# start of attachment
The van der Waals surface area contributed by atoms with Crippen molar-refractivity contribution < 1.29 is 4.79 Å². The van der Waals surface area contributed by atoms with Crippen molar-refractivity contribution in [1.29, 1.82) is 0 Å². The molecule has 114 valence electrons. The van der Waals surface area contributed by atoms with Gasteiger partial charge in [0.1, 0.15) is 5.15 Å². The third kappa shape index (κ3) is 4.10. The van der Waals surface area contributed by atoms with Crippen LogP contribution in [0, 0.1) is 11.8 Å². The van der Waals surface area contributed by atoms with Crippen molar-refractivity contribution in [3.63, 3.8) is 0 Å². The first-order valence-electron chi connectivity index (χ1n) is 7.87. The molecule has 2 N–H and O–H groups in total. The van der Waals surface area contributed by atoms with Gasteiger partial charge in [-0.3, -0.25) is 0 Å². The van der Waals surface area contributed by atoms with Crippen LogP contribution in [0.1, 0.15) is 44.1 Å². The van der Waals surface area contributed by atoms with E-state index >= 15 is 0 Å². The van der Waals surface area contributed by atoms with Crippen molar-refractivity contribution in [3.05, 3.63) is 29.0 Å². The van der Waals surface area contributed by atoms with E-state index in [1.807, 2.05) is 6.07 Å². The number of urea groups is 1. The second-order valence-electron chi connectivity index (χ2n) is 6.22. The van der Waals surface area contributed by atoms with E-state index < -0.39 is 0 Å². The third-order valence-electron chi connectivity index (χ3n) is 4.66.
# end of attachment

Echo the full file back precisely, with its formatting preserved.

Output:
The van der Waals surface area contributed by atoms with Crippen molar-refractivity contribution < 1.29 is 4.79 Å². The van der Waals surface area contributed by atoms with Crippen molar-refractivity contribution in [1.29, 1.82) is 0 Å². The molecule has 114 valence electrons. The van der Waals surface area contributed by atoms with Gasteiger partial charge in [0.1, 0.15) is 5.15 Å². The third kappa shape index (κ3) is 4.10. The van der Waals surface area contributed by atoms with Crippen LogP contribution in [0, 0.1) is 11.8 Å². The van der Waals surface area contributed by atoms with Crippen molar-refractivity contribution in [3.63, 3.8) is 0 Å². The first-order valence-electron chi connectivity index (χ1n) is 7.87. The molecule has 2 N–H and O–H groups in total. The van der Waals surface area contributed by atoms with Gasteiger partial charge in [-0.3, -0.25) is 0 Å². The van der Waals surface area contributed by atoms with Crippen LogP contribution in [0.1, 0.15) is 44.1 Å². The van der Waals surface area contributed by atoms with E-state index >= 15 is 0 Å². The van der Waals surface area contributed by atoms with Crippen molar-refractivity contribution in [3.05, 3.63) is 29.0 Å². The van der Waals surface area contributed by atoms with E-state index in [1.807, 2.05) is 6.07 Å². The number of urea groups is 1. The second-order valence-electron chi connectivity index (χ2n) is 6.22. The van der Waals surface area contributed by atoms with E-state index < -0.39 is 0 Å². The third-order valence-electron chi connectivity index (χ3n) is 4.66.